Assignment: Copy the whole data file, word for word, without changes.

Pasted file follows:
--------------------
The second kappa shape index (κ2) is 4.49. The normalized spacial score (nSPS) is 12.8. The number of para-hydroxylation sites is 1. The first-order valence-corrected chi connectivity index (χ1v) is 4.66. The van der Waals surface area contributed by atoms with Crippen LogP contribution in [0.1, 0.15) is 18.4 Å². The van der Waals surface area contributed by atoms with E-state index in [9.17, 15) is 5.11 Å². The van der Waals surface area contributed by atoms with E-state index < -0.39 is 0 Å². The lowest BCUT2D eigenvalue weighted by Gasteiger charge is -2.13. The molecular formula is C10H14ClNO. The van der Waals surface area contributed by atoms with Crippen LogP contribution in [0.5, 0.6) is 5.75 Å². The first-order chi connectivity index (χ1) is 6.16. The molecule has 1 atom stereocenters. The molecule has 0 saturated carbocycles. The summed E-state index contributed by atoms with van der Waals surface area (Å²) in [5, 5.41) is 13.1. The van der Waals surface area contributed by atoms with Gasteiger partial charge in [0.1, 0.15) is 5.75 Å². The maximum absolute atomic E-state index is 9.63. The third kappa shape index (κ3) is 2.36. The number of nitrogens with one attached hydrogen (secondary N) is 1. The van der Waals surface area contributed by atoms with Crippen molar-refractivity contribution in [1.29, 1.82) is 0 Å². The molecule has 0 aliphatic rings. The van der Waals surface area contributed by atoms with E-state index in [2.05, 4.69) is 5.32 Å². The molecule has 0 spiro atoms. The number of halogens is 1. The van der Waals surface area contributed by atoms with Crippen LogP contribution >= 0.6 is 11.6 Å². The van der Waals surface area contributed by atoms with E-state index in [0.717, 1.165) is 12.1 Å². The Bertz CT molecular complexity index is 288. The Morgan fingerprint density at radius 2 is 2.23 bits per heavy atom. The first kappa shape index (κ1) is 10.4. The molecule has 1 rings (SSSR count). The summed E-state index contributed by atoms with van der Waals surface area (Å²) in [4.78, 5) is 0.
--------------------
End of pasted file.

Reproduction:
The second kappa shape index (κ2) is 4.49. The normalized spacial score (nSPS) is 12.8. The number of para-hydroxylation sites is 1. The first-order valence-corrected chi connectivity index (χ1v) is 4.66. The van der Waals surface area contributed by atoms with Crippen LogP contribution in [0.1, 0.15) is 18.4 Å². The van der Waals surface area contributed by atoms with E-state index in [9.17, 15) is 5.11 Å². The van der Waals surface area contributed by atoms with E-state index < -0.39 is 0 Å². The lowest BCUT2D eigenvalue weighted by Gasteiger charge is -2.13. The molecular formula is C10H14ClNO. The van der Waals surface area contributed by atoms with Crippen LogP contribution in [0.5, 0.6) is 5.75 Å². The first-order chi connectivity index (χ1) is 6.16. The molecule has 1 atom stereocenters. The molecule has 0 saturated carbocycles. The summed E-state index contributed by atoms with van der Waals surface area (Å²) in [5, 5.41) is 13.1. The van der Waals surface area contributed by atoms with Gasteiger partial charge in [0.1, 0.15) is 5.75 Å². The maximum absolute atomic E-state index is 9.63. The third kappa shape index (κ3) is 2.36. The number of nitrogens with one attached hydrogen (secondary N) is 1. The van der Waals surface area contributed by atoms with Crippen molar-refractivity contribution in [1.29, 1.82) is 0 Å². The molecule has 0 aliphatic rings. The van der Waals surface area contributed by atoms with E-state index in [2.05, 4.69) is 5.32 Å². The molecule has 0 spiro atoms. The number of halogens is 1. The van der Waals surface area contributed by atoms with Crippen LogP contribution >= 0.6 is 11.6 Å². The van der Waals surface area contributed by atoms with E-state index in [0.717, 1.165) is 12.1 Å². The Bertz CT molecular complexity index is 288. The Morgan fingerprint density at radius 2 is 2.23 bits per heavy atom. The first kappa shape index (κ1) is 10.4. The molecule has 1 rings (SSSR count). The summed E-state index contributed by atoms with van der Waals surface area (Å²) in [4.78, 5) is 0.